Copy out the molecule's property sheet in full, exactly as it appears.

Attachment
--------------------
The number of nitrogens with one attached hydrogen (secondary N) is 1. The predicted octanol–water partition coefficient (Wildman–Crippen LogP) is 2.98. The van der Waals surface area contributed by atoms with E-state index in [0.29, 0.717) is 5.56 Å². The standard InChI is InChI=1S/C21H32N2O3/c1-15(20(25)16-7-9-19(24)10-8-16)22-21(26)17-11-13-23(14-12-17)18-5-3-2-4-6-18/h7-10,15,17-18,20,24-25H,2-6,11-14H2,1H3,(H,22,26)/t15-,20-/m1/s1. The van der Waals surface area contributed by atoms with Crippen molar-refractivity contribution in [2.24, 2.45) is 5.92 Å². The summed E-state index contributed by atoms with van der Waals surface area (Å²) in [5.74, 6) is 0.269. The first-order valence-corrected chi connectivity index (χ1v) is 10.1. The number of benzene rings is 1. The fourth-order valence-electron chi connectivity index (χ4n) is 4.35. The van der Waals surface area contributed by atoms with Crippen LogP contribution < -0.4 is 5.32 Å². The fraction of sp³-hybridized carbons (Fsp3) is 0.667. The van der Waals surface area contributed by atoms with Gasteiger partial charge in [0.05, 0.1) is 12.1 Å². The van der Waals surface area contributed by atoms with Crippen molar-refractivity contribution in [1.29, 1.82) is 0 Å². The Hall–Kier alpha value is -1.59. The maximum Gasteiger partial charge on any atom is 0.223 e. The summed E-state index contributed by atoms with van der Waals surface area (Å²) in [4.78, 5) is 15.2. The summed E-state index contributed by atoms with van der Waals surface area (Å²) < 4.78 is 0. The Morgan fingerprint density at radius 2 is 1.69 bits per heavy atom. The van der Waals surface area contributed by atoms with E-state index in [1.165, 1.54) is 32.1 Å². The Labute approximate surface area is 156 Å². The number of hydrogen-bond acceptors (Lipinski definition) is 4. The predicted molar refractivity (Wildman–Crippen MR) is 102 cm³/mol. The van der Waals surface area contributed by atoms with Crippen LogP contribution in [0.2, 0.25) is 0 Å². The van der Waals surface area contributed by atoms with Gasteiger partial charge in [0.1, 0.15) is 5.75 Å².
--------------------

The number of nitrogens with one attached hydrogen (secondary N) is 1. The predicted octanol–water partition coefficient (Wildman–Crippen LogP) is 2.98. The van der Waals surface area contributed by atoms with E-state index in [0.29, 0.717) is 5.56 Å². The standard InChI is InChI=1S/C21H32N2O3/c1-15(20(25)16-7-9-19(24)10-8-16)22-21(26)17-11-13-23(14-12-17)18-5-3-2-4-6-18/h7-10,15,17-18,20,24-25H,2-6,11-14H2,1H3,(H,22,26)/t15-,20-/m1/s1. The van der Waals surface area contributed by atoms with Crippen molar-refractivity contribution in [2.24, 2.45) is 5.92 Å². The summed E-state index contributed by atoms with van der Waals surface area (Å²) in [5.74, 6) is 0.269. The first-order valence-corrected chi connectivity index (χ1v) is 10.1. The number of benzene rings is 1. The fourth-order valence-electron chi connectivity index (χ4n) is 4.35. The van der Waals surface area contributed by atoms with Crippen LogP contribution < -0.4 is 5.32 Å². The fraction of sp³-hybridized carbons (Fsp3) is 0.667. The van der Waals surface area contributed by atoms with Gasteiger partial charge in [0.05, 0.1) is 12.1 Å². The van der Waals surface area contributed by atoms with Crippen molar-refractivity contribution in [1.29, 1.82) is 0 Å². The Hall–Kier alpha value is -1.59. The maximum Gasteiger partial charge on any atom is 0.223 e. The summed E-state index contributed by atoms with van der Waals surface area (Å²) in [4.78, 5) is 15.2. The summed E-state index contributed by atoms with van der Waals surface area (Å²) < 4.78 is 0. The Morgan fingerprint density at radius 2 is 1.69 bits per heavy atom. The van der Waals surface area contributed by atoms with E-state index in [1.165, 1.54) is 32.1 Å². The Labute approximate surface area is 156 Å². The number of hydrogen-bond acceptors (Lipinski definition) is 4. The predicted molar refractivity (Wildman–Crippen MR) is 102 cm³/mol. The van der Waals surface area contributed by atoms with Crippen LogP contribution in [0.2, 0.25) is 0 Å². The van der Waals surface area contributed by atoms with Gasteiger partial charge in [0.1, 0.15) is 5.75 Å².